As it goes, our little upper left-hand corner of the United States turns out remarkable talent, and we’re lucky enough to brush shoulders with quite a bit of it thanks to the biz that we’re in.
One such talented woman we were lucky enough to encounter is Laura Worthington. She’s a type designer based in Seattle, Washington. Her art form is expressing emotion through letterforms, and her authentic, interesting, and fun personality makes her a 2016 Persuader.
Partner and Creative Director April Donovan met Laura when writing this interview of behalf of Extensis. They clicked. Since then, Laura has come to Hood River to teach a hand lettering class and most recently, was our keynote speaker at a Persuaders Society event on a rainy evening in Portland.
We’re huge fans, and once you take a peek at her work it’s not hard to see why. We interviewed April to get more insight on why we’re putting Laura up on a Persuaders pedestal.
Why do you consider Laura to be a Persuader?
She creates tools of self-expression. Letterforms come flying out of her arm, and she uses her unique talent to translate organic, free-flowing, hand-drawn letters to expressive typography.
It’s amazing how inspired movements of Laura’s arm are worked into fonts that tell the emotive stories of the people, places, and things that we all come into contact with every day.
Laura specializes in display type, which is the larger lettering of headlines that says, “hey, take a look at this.” Her work is important because display type epitomizes visual communications. It’s a visual voice that acts as a bridge between the visual and literal world.
Typography is the way we communicate!
What makes Laura’s story special?
Laura is a natural. Her love with lettering began when she was only 9 years old—which, according to her, is when she decided this is what she wanted to do for a living. This is incredible to me, since I know many adults who still don’t feel passion for something specific that drives them towards a career.
Laura had a side business through elementary school and high school doing lettering and design, and when she decided to make the jump from a freelance graphic designer to a font designer, it only took her 9 months to break into the business.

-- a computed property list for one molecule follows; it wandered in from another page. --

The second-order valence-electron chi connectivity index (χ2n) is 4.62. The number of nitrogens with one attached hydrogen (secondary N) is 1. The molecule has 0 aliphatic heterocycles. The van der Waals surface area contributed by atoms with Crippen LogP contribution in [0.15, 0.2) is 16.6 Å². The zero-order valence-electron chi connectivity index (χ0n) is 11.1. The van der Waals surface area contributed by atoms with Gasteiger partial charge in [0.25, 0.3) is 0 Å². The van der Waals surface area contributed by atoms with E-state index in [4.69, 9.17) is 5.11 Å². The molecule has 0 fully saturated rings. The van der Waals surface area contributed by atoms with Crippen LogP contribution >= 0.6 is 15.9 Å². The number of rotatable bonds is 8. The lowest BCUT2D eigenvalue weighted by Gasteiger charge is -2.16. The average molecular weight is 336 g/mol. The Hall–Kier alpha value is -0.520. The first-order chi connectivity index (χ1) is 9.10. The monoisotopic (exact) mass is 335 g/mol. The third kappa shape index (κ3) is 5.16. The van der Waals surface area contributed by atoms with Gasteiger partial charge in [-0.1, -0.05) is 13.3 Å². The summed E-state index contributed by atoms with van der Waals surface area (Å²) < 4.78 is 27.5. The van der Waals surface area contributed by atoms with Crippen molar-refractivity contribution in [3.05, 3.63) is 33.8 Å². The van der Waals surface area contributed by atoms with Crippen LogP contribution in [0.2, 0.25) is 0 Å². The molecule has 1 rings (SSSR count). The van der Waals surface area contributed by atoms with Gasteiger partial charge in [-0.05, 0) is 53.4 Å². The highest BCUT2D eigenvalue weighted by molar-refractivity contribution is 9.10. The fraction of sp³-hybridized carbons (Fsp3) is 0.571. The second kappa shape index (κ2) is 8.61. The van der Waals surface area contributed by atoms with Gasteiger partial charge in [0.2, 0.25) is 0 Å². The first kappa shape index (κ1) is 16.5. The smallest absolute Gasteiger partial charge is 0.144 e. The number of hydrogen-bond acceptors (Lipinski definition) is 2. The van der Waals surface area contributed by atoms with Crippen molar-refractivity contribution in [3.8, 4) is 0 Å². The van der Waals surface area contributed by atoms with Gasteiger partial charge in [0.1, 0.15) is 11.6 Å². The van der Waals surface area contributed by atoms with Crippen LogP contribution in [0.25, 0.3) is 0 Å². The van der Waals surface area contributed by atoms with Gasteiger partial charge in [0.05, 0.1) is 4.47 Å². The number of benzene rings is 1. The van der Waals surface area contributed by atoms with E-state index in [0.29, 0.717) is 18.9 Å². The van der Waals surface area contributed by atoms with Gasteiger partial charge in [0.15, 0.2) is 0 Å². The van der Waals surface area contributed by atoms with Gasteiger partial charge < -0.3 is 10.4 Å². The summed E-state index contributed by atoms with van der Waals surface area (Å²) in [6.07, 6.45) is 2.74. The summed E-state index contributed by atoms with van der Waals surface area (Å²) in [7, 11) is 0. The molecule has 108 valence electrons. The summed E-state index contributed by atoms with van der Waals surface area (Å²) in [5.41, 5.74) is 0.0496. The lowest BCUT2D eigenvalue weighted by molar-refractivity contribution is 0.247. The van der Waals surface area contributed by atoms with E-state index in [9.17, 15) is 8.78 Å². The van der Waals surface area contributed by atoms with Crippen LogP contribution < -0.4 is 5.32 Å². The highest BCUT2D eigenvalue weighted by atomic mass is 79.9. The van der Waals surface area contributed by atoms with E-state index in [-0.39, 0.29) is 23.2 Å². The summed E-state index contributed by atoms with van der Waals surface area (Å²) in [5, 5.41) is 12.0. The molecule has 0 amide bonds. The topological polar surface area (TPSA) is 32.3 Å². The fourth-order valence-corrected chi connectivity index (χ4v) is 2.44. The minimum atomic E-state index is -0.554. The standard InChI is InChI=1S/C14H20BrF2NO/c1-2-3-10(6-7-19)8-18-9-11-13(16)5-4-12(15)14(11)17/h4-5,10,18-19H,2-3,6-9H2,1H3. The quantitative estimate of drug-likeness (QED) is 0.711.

She took a leap of faith and has grown it into a multi-person operation. Her 7-person team includes two graphic designers, a writer, design assistant, production assistant, and personal assistant.
There are lots of people who have designed fonts, but Laura is one of only about 350 people worldwide who make a living at making type. Very specialized!
What do you consider Laura’s most important contribution to the industry/world?
Laura is a Conduit
She looks at the world around her and interprets it into the form of letters. A graphic designer sees her type, and decides, yes, this is what I want you to feel. The designer takes it and put it out there to you, the viewer. She creates a bridge from her side of the world, like a singer/songwriter. She expresses her experiences and someone way down the road gets it. I find this to be a highly valuable contribution to our industry and world. Making the world more beautiful one well-designed typeface at a time.
Laura is Redefining Historical POVs
Through type’s history, a font family has traditionally been made up of fonts based off the same style. With her font, Charcuterie, Laura redefined what a font family can be. She thought, “why the hell not design different-looking fonts that are made to go together?”
Laura’s work doesn’t begin at A and end at Z. She designs tons of alternate characters, ligatures, ornaments, and elements into her type to support the design. The purpose is to make everything fit together as perfectly as possible.
What do you think Laura will contribute to our industry in the next 10 years?
I see Laura continuing to create type from a place of personal inspiration. Her work helps us communicate ideas, tones, and messages with fonts that are practical, useful, and versatile.
Her level of detail is so much more than just aesthetic. She brings it together in a useful way with a natural thoughtfulness. Creating type that isn’t just a pretty face, but a total package for the designer is a huge contribution to communication design.
How has this person inspired you specifically?
Her graphic designer friends thought she was nuts when she showed them her concept for Charcuterie. It ended up being one of her most successful fonts.
I identify with the risk you take in designing something that takes you hundreds of hours, and having it bomb.
Laura’s advice—“Listen to your inner voice. Let your heart follow and your head lead.”
She looks at what she does and questions how she can take it above and beyond.
She’ll fill up 50-100 pages of letters when beginning to work on a font. Experiment. Play. Play. Play.
Like Laura, I feel lucky to have lived in a pre-digital and post-digital world. There’s a cross-cultural movement toward things that are handmade. Craft brews, farmers market, and an organic tone to digital communications is a way of coming back to “the real”. The more we move into the digital realm, the more need there is for the homemade, the organic, the authentic, the real.
Much of Laura’s work is based on a feeling of resonance, capturing nostalgia, a really unique look and feel.
Her work takes communication way beyond emojis. Her expressive typography says, “This is what I want you to see. This is what I want you to hear. This is fun, this is elegant, this is personal.”
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